John Robb, an 18-year-old entrepreneur, has built an organization focused on helping people get … [+]
Even before the COVID-19 pandemic, the United States was facing a stress epidemic. In 2019, the American Institute of Stress (AIS) found 55 percent of people are stressed out on any given day. This problem isn’t isolated to any one generation: AIS also found 44 percent of people older than 50 experience regular stress, and 65 percent of people from ages 15 to 50 do as well.
That data was taken before COVID-19 changed the world—these numbers have certainly increased as people grapple with a public health crisis and economic fallout. Too many people dismiss stress as something to endure, but it often leads to other health problems and will inevitably prevent us from being our best for our teams and families.
John Robb, an 18-year-old entrepreneur, is working to confront this issue. With $2,000 in personal savings, Robb started Cloudy, a company with a mission to help people get better sleep and reduce their stress levels as a result. Within a year, the company earned an invitation to Google’s prestigious Brand Accelerator Program.
Robb sets a great example for any aspiring startup founder, even those who are barely old enough to vote. Here are three lessons from Cloudy’s example.
Solve a problem
It’s easy to see why Robb was able to draw attention to his company—he identified a wide-spread problem and offered a potential solution. According to Consumer Reports, 68 percent of Americans struggle to fall asleep at least once per week. As a result, Robb launched a business that could market to nearly 200 million potential customers.
In his own words, Robb said, “I started the brand because I wanted to make products that helped address stress and sleep troubles…My past experience in product design and software development translated smoothly into creating a physical product and brand.”
Every prospective founder should start by considering what problem their business will solve. The more widespread and important the issue, the better foundation a venture has. By addressing a widely experienced challenge—lack of sleep and high stress—Robb started Cloudy on solid footing.
As a wellness company, Cloudy had to take care to source natural, ingredients that customers could trust. One of the main ingredients in Cloudy’s flagship product, their diffuser, is the natural hormone melatonin. The American Association of Sleep Medicine found that 3.1 million Americans used melatonin as a sleep aid in the past 30 days. By basing Cloudy’s product on an ingredient that was widely understood and recognized, Robb and his team built science-supported credibility into the business.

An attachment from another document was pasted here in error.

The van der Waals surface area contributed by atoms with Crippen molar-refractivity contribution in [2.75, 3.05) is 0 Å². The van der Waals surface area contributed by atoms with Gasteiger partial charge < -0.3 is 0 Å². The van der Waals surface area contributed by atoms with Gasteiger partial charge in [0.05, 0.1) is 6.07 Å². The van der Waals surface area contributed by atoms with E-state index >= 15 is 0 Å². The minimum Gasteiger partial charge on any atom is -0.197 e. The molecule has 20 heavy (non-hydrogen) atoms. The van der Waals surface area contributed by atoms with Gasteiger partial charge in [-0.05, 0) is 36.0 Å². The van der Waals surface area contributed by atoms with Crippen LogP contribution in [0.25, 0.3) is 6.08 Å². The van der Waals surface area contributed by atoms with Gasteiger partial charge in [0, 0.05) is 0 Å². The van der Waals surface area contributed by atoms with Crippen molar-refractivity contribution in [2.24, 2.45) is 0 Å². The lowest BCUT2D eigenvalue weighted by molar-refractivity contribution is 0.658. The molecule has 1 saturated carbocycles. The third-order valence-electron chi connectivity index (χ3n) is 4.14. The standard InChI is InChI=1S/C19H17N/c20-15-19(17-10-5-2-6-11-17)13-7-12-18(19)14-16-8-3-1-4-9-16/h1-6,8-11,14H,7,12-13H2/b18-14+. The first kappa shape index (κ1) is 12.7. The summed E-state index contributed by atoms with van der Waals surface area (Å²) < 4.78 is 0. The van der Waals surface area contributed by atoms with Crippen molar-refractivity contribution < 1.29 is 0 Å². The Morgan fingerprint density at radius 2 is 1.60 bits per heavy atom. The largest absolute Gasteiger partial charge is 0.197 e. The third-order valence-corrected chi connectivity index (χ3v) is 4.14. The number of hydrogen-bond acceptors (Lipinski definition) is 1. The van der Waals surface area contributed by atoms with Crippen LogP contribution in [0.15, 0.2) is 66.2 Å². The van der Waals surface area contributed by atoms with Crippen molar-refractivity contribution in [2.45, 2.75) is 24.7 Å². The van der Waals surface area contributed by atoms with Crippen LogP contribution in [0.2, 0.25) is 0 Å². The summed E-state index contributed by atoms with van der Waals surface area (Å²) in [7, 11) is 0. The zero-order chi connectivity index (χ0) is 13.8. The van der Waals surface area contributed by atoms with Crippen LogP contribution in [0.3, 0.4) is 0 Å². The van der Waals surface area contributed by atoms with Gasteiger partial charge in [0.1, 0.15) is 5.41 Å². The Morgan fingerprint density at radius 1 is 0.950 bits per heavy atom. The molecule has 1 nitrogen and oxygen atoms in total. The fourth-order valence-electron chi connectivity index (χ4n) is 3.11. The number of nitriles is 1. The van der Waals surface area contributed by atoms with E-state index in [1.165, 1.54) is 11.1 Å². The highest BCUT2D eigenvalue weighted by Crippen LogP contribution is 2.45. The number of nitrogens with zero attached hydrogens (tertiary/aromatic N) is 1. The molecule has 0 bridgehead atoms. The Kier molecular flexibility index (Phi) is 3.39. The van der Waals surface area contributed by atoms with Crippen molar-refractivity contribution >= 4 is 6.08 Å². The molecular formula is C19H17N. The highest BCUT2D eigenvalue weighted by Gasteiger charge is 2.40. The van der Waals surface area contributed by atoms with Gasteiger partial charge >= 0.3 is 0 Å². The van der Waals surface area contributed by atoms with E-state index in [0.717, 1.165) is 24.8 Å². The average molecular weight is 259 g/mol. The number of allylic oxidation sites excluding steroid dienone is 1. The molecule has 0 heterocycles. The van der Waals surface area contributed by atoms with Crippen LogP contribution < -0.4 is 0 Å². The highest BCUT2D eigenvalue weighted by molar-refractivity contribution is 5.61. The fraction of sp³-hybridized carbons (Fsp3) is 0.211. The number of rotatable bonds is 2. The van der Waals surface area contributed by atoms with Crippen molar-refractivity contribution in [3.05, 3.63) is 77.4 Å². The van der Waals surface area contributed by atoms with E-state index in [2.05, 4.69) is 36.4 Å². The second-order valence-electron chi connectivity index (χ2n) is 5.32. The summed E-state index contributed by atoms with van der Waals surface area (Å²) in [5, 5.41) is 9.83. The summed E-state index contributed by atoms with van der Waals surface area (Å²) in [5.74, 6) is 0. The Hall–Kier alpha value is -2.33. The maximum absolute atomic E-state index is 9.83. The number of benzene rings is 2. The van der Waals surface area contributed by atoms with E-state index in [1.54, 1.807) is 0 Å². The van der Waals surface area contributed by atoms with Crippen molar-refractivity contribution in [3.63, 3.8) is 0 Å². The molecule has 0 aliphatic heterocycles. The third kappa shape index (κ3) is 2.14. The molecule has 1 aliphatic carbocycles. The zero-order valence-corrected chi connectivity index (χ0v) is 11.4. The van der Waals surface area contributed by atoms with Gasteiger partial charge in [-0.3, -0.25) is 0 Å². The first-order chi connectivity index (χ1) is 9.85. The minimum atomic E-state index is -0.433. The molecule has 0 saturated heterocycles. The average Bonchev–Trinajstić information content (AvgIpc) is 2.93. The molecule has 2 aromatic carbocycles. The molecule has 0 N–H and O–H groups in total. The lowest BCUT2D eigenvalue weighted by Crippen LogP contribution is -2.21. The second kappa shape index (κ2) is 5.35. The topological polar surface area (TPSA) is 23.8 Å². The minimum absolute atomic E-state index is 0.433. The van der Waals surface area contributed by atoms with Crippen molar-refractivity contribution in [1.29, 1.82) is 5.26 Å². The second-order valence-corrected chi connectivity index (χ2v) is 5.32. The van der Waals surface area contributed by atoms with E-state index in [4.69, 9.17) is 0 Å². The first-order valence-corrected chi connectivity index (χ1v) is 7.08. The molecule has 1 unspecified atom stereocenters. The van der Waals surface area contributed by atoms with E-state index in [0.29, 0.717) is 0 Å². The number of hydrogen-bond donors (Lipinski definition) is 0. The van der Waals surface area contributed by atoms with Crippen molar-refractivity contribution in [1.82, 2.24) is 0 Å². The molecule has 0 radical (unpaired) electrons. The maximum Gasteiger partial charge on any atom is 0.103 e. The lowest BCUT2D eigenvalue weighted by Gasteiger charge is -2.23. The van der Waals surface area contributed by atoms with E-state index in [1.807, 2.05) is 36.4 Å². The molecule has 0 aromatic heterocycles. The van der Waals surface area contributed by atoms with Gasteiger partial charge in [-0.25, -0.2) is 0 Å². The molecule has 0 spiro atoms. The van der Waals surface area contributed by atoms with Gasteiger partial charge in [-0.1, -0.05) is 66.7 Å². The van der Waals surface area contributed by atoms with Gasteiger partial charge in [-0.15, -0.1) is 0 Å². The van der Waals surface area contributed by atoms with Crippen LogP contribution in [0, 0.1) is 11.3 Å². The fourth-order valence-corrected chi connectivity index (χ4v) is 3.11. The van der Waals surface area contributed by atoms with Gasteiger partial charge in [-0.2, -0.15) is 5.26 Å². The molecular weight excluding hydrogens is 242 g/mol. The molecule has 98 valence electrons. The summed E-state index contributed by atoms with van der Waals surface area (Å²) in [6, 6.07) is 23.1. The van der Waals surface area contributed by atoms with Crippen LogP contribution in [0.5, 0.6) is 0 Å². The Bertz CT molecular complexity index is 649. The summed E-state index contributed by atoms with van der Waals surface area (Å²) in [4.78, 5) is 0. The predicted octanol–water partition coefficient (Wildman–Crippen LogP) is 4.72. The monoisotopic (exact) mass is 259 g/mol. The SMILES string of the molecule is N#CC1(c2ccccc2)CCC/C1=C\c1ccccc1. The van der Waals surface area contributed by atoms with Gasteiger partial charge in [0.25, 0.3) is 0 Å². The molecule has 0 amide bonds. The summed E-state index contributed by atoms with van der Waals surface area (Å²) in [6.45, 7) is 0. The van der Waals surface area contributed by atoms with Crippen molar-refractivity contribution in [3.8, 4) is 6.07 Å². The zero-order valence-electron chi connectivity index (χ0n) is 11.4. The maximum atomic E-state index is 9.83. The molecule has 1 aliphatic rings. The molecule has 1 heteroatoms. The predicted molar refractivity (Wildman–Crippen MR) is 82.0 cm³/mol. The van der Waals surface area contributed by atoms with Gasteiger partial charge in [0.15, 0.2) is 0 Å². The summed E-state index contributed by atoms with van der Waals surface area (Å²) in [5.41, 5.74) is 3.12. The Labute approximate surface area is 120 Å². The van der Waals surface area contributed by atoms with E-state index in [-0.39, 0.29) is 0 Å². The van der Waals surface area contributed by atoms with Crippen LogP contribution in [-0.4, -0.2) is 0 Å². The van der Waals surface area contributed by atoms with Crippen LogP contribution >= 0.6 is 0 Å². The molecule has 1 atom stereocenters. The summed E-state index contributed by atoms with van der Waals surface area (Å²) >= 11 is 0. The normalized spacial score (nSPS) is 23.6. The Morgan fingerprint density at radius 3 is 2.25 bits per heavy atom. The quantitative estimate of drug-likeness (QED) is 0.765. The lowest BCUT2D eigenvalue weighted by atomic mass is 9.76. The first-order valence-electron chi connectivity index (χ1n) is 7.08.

This is instructive even to organizations that aren’t in the health and wellness vertical—cutting corners will only harm a business in the long-term. It is essential to build trust with customers and prospects, whether that’s by proving a product’s ingredients are safe, demonstrating client data will be kept secure, or ensuring services will be provided by well-trained, engaged employees.
Long-term success in business is driven by a broad vision, but minor details are just as crucial to getting where you want your organization to go.
Leverage the right marketing channels
Once Cloudy’s product was market-ready, Robb and his team leaned heavily on digital marketing to raise awareness for their business. Rather than trying to compete in marketing channels with hefty upfront costs, Cloudy excelled with a content-driven, grassroots marketing campaign across social media.
The results have been excellent. Cloudy has built a community of over 120,000 followers on Instagram, and that engagement has led to the brand being featured by Refinery29, Yahoo Finance and Bloomberg. Now, Cloudy is supported by organic engagement and sharing from their customers.
As Robb said, “Our customers have been our best marketers, with word-of-mouth being one of our top sales channels.”
The lesson here is clear: you don’t need a massive PR operation or a hefty marketing budget to build an army of potential customers. If a startup has a good product, and a marketing team that can showcase and share it on social media, they can attract attention without breaking the bank. Brands can also use low-risk, relationship-driven channels such as affiliate marketing to increase their conversions and ROI.
At 18, Robb has built an organization with a product people want and a base of customers. Cloudy’s story is instructive to any aspiring founder—build a business that solves problems, and the rest will be that much easier.
Robert is the founder and CEO of Acceleration Partners. Join 100,000+ global leaders who follow his inspirational weekly Friday Forward or invite him to speak. His new book, Elevate: Push Beyond Your Limits and Unlock Success in Yourself and Others, was recently named to the Wall Street Journal and USA Today bestseller lists.